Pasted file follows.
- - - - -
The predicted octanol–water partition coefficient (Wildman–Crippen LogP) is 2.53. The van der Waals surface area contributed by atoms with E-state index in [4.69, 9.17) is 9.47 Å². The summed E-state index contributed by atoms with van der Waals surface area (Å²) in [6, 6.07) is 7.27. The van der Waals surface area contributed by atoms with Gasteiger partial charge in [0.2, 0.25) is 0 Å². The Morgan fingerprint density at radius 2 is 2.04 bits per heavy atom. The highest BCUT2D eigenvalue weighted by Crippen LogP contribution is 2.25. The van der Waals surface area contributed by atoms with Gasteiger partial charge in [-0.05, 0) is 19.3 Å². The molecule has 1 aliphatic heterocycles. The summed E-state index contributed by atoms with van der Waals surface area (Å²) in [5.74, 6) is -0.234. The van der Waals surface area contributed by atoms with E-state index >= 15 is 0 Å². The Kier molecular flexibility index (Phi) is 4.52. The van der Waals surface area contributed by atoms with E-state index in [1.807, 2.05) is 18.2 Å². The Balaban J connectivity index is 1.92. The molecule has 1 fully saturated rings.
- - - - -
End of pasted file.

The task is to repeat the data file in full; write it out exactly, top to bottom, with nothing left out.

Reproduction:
The predicted octanol–water partition coefficient (Wildman–Crippen LogP) is 2.53. The van der Waals surface area contributed by atoms with E-state index in [4.69, 9.17) is 9.47 Å². The summed E-state index contributed by atoms with van der Waals surface area (Å²) in [6, 6.07) is 7.27. The van der Waals surface area contributed by atoms with Gasteiger partial charge in [0.2, 0.25) is 0 Å². The Morgan fingerprint density at radius 2 is 2.04 bits per heavy atom. The highest BCUT2D eigenvalue weighted by Crippen LogP contribution is 2.25. The van der Waals surface area contributed by atoms with Gasteiger partial charge in [-0.05, 0) is 19.3 Å². The molecule has 1 aliphatic heterocycles. The summed E-state index contributed by atoms with van der Waals surface area (Å²) in [5.74, 6) is -0.234. The van der Waals surface area contributed by atoms with E-state index >= 15 is 0 Å². The Kier molecular flexibility index (Phi) is 4.52. The van der Waals surface area contributed by atoms with E-state index in [1.807, 2.05) is 18.2 Å². The Balaban J connectivity index is 1.92. The molecule has 1 fully saturated rings.